Australia: The Land Where Time Began

A biography of the Australian continent 


A small clade of theropod dinosaurs displaying highly derived characters shared by all of them, such as forelimb modifications that allow flexible grasping, which is seen in a modified form in the mechanism used in the flight stroke of birds. Birds are believed to have shared a common ancestor with dromaeosaurs, or may even have arisen from one of them, possibly at some time in the Jurassic. Assuming it was the common ancestor, and not the actual ancestral group, Dromaeosauridae would be a sister group of Aves, the birds.

According to the author1 included among the dromaeosaurs are well-known animals such as Velociraptor and Deinonychus, as well as many other similar dinosaurs. The reason for the interest in the dromaeosaurs is the closeness of their skeletal anatomy to that of extant birds, this similarity being so great that it has led some to suggest that they are directly ancestral to birds.

Dromaeosaurs1 have been found in the deposits at Liaoning Province, China, where the preservation conditions were so good that the skeletons are surrounded by what was a body covering in life, in same cases possibly filaments of keratin, a form of coarse hair, or in other cases feathers that were bird-like, emphasising their similarity to birds.

They varied in size from the size of a wolf to about 30 ft long, and had a highly specialised second toe that had an enormous claw on it. It was assumed it was a ripping claw, but others have suggested it was actually used like a grappling hook to climb onto the back of large prey where it could use its jaws on the neck or spine of the victim. They also had a stiffened tail that is believed to have been used as a dynamic stabiliser, and large grasping hands. The presence of  the large claw on the second toe led to the suggestion that they were fast-moving, active predators.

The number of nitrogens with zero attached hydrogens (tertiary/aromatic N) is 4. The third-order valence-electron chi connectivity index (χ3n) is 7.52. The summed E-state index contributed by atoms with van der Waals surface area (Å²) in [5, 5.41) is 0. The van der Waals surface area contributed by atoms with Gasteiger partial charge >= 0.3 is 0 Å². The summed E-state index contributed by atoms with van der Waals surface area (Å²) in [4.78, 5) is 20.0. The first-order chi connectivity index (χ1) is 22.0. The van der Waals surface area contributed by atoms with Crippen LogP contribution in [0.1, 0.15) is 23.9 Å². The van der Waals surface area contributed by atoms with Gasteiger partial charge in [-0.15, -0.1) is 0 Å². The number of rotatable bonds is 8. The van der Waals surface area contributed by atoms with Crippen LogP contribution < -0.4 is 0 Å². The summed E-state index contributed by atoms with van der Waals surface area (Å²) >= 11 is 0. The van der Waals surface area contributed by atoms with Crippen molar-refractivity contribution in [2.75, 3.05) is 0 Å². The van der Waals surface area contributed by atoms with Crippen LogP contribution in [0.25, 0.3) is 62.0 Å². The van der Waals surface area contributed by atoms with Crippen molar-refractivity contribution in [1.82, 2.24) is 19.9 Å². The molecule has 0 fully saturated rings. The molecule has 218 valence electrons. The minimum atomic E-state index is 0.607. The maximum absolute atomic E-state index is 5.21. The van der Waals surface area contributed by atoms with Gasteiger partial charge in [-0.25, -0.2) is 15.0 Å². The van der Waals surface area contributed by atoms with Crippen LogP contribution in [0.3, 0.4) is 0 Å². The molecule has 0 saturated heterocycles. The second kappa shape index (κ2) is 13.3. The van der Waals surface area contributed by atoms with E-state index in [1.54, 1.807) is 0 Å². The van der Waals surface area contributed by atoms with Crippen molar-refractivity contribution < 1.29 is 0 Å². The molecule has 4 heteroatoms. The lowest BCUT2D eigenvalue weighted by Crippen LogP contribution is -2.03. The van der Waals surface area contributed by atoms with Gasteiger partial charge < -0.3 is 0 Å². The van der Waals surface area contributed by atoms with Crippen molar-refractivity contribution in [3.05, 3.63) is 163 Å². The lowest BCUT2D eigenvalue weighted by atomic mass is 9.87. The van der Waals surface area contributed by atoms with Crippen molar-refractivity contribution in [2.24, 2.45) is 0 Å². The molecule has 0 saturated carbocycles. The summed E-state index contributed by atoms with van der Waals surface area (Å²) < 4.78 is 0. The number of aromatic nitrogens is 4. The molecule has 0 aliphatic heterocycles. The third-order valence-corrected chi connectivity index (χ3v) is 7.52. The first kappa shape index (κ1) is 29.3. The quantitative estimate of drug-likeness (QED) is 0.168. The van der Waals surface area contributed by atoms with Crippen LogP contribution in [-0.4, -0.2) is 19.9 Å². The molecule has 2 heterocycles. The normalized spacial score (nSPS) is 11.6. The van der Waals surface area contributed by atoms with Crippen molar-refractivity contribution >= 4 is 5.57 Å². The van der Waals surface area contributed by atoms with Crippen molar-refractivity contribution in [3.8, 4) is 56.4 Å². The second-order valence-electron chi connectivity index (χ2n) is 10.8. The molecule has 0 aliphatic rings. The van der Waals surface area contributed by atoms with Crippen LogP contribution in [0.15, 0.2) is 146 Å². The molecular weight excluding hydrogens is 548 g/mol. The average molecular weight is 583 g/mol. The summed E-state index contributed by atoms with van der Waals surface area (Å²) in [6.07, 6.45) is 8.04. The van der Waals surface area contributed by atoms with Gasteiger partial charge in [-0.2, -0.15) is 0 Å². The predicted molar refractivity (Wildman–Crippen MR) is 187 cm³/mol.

Based on the large size of their femur, it is believed they may not have been as fast as other, more lightly built theropods, and it has been suggested they may have hunted in packs using ambush methods similar to lions, restricting their running to the short burst of speed to close in when the prey was in range.


  1. DinoData
  2. Peter Schouten

Sources & Further reading

  1. Norman, David, 2005, Dinosaurs: A Very Short Introduction, Oxford University Press 
Author: M. H. Monroe
Last updated 22/01/2012


Australian Dinosaurs
Burrowing Australian Dinosaur
Dinosaur Footprints
Dinosaur or Bird
Feathered Dinosaurs
Feathered Dinosaurs-List
Feathered Dinosaurs-List-age
Fossil Sites
Triassic Australia
Jurassic Australia
Cretaceous Australia
Journey Back Through Time
Experience Australia
Aboriginal Australia
National Parks
Photo Galleries
Site Map
                                                                                           Author: M.H.Monroe  Email:     Sources & Further reading